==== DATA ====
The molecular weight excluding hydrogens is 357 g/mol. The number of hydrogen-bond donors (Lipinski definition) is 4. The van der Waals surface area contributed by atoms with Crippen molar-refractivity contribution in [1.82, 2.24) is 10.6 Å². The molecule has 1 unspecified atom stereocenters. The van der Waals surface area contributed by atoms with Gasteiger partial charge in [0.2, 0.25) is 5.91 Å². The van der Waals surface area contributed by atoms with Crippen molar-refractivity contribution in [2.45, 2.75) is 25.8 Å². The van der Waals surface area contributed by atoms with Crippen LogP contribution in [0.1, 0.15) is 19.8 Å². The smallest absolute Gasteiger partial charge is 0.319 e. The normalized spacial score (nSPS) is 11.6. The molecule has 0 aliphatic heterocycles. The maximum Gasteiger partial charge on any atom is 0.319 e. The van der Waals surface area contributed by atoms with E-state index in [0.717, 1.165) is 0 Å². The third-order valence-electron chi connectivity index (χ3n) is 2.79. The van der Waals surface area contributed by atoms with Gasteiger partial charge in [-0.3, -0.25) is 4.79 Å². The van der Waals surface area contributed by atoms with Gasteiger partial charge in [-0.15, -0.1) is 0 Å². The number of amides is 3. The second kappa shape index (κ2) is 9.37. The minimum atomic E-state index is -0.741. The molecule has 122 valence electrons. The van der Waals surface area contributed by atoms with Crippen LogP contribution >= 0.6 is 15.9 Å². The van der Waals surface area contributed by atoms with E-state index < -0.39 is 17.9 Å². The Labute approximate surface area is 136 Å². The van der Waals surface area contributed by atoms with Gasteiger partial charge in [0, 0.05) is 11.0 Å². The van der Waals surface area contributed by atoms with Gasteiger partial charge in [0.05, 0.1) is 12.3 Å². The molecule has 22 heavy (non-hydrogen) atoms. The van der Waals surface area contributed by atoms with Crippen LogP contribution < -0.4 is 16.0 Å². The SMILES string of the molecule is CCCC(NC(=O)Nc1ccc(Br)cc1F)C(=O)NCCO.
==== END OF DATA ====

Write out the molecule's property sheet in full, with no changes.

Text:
The molecular weight excluding hydrogens is 357 g/mol. The number of hydrogen-bond donors (Lipinski definition) is 4. The van der Waals surface area contributed by atoms with Crippen molar-refractivity contribution in [1.82, 2.24) is 10.6 Å². The molecule has 1 unspecified atom stereocenters. The van der Waals surface area contributed by atoms with Gasteiger partial charge in [0.2, 0.25) is 5.91 Å². The van der Waals surface area contributed by atoms with Crippen molar-refractivity contribution in [2.45, 2.75) is 25.8 Å². The van der Waals surface area contributed by atoms with Crippen LogP contribution in [0.1, 0.15) is 19.8 Å². The smallest absolute Gasteiger partial charge is 0.319 e. The normalized spacial score (nSPS) is 11.6. The molecule has 0 aliphatic heterocycles. The maximum Gasteiger partial charge on any atom is 0.319 e. The van der Waals surface area contributed by atoms with E-state index in [0.717, 1.165) is 0 Å². The third-order valence-electron chi connectivity index (χ3n) is 2.79. The van der Waals surface area contributed by atoms with Gasteiger partial charge in [-0.3, -0.25) is 4.79 Å². The van der Waals surface area contributed by atoms with Gasteiger partial charge in [-0.15, -0.1) is 0 Å². The number of amides is 3. The second kappa shape index (κ2) is 9.37. The minimum atomic E-state index is -0.741. The molecule has 122 valence electrons. The van der Waals surface area contributed by atoms with Crippen LogP contribution >= 0.6 is 15.9 Å². The van der Waals surface area contributed by atoms with E-state index < -0.39 is 17.9 Å². The Labute approximate surface area is 136 Å². The van der Waals surface area contributed by atoms with Gasteiger partial charge in [0, 0.05) is 11.0 Å². The van der Waals surface area contributed by atoms with Gasteiger partial charge in [0.05, 0.1) is 12.3 Å². The molecule has 22 heavy (non-hydrogen) atoms. The van der Waals surface area contributed by atoms with Crippen LogP contribution < -0.4 is 16.0 Å². The SMILES string of the molecule is CCCC(NC(=O)Nc1ccc(Br)cc1F)C(=O)NCCO.